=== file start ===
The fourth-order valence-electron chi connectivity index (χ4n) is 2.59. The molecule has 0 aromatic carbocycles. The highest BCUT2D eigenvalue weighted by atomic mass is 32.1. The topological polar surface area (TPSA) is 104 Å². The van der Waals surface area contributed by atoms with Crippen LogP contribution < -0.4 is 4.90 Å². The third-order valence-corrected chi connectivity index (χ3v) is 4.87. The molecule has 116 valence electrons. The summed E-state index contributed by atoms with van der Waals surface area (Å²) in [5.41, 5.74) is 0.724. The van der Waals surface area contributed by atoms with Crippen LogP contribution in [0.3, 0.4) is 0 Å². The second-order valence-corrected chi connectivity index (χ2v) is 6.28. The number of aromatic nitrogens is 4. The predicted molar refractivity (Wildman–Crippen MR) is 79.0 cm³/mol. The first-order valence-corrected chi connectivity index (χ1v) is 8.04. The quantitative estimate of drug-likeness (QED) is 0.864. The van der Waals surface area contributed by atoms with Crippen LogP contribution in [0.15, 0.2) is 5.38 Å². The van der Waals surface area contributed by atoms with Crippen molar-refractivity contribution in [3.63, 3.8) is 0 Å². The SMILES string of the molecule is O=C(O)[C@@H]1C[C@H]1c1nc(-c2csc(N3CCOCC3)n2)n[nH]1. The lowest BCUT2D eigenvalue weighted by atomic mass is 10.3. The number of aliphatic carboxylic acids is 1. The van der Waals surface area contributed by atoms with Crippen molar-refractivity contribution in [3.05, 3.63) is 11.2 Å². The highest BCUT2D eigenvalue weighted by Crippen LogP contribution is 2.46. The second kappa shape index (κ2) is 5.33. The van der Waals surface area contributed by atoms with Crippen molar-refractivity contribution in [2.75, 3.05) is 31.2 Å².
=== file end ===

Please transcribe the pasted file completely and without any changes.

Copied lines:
The fourth-order valence-electron chi connectivity index (χ4n) is 2.59. The molecule has 0 aromatic carbocycles. The highest BCUT2D eigenvalue weighted by atomic mass is 32.1. The topological polar surface area (TPSA) is 104 Å². The van der Waals surface area contributed by atoms with Crippen LogP contribution < -0.4 is 4.90 Å². The third-order valence-corrected chi connectivity index (χ3v) is 4.87. The molecule has 116 valence electrons. The summed E-state index contributed by atoms with van der Waals surface area (Å²) in [5.41, 5.74) is 0.724. The van der Waals surface area contributed by atoms with Crippen LogP contribution in [0.3, 0.4) is 0 Å². The second-order valence-corrected chi connectivity index (χ2v) is 6.28. The number of aromatic nitrogens is 4. The predicted molar refractivity (Wildman–Crippen MR) is 79.0 cm³/mol. The first-order valence-corrected chi connectivity index (χ1v) is 8.04. The quantitative estimate of drug-likeness (QED) is 0.864. The van der Waals surface area contributed by atoms with Crippen LogP contribution in [0.15, 0.2) is 5.38 Å². The van der Waals surface area contributed by atoms with Crippen molar-refractivity contribution in [3.63, 3.8) is 0 Å². The SMILES string of the molecule is O=C(O)[C@@H]1C[C@H]1c1nc(-c2csc(N3CCOCC3)n2)n[nH]1. The lowest BCUT2D eigenvalue weighted by atomic mass is 10.3. The number of aliphatic carboxylic acids is 1. The van der Waals surface area contributed by atoms with Crippen molar-refractivity contribution in [3.05, 3.63) is 11.2 Å². The highest BCUT2D eigenvalue weighted by Crippen LogP contribution is 2.46. The second kappa shape index (κ2) is 5.33. The van der Waals surface area contributed by atoms with Crippen molar-refractivity contribution in [2.75, 3.05) is 31.2 Å².